Facing the cathedral across Exchequer Gate, this castle was built by William the Conqueror in 1068, incorporating the remains of Roman walls. The castle was used as a debtor's prison from 1787 to 1878. In the chapel you can see cagelike stalls where convicts heard sermons; they were designed this way so inmates couldn't tell who their fellow prisoners were, thus supposedly preserving a modicum of dignity. The castle's star exhibit is an original copy of Magna Carta, signed by King John in 1215. This is one of only four surviving copies of the original document, and one of few ever to have left the country—it was secretly moved to Fort Knox for safekeeping during World War II. A major renovation in 2015 opened up the wall walk for the first time, allowing visitors to make a complete circuit of the battlements (totaling more than ¼ of a mile). In addition, a 3D cinema shows a high-tech film about the history of Magna Carta.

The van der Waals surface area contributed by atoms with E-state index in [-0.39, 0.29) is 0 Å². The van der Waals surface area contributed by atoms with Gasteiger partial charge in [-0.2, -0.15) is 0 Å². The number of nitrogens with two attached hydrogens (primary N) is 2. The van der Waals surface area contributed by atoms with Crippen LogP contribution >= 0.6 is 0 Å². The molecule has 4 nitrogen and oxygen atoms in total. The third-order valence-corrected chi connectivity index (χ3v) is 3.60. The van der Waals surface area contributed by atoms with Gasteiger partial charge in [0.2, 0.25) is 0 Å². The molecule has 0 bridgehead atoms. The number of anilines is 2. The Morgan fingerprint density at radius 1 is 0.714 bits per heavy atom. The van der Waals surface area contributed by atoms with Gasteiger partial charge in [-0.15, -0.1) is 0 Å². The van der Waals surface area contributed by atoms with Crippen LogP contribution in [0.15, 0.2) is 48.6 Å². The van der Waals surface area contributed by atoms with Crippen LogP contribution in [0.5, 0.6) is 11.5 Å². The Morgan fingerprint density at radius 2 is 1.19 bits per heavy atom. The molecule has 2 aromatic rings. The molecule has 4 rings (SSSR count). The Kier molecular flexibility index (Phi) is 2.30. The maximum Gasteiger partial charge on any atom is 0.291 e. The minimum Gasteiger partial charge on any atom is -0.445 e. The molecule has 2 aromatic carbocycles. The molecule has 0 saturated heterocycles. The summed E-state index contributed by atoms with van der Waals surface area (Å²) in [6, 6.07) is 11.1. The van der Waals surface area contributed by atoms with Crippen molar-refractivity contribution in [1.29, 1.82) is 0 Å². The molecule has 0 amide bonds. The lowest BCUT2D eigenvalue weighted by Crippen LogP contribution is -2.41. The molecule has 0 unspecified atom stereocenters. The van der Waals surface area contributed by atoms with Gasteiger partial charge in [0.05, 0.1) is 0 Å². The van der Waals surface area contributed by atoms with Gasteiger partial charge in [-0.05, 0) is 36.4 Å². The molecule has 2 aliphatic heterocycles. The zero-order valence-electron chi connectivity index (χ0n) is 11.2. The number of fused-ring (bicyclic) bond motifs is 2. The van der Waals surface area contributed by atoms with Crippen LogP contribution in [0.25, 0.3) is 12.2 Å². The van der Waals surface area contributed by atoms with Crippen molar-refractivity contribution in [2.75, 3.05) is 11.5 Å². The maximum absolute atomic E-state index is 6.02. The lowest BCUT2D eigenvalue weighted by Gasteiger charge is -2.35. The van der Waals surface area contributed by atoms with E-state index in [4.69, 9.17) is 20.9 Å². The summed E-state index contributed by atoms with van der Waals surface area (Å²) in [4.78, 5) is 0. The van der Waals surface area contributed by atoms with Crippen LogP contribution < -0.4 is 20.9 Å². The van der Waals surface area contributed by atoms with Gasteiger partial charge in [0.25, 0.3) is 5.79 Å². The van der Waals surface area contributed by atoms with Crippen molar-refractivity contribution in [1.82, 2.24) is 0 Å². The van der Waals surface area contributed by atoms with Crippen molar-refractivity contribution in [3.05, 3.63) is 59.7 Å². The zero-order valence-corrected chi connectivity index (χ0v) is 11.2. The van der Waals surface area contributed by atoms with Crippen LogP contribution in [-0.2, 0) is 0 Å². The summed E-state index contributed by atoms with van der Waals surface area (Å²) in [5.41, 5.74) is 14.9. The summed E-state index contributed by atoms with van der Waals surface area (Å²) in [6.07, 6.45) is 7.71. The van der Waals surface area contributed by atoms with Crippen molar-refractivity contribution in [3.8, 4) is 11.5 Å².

Castle Hill, Lincoln, LN1 3AA, England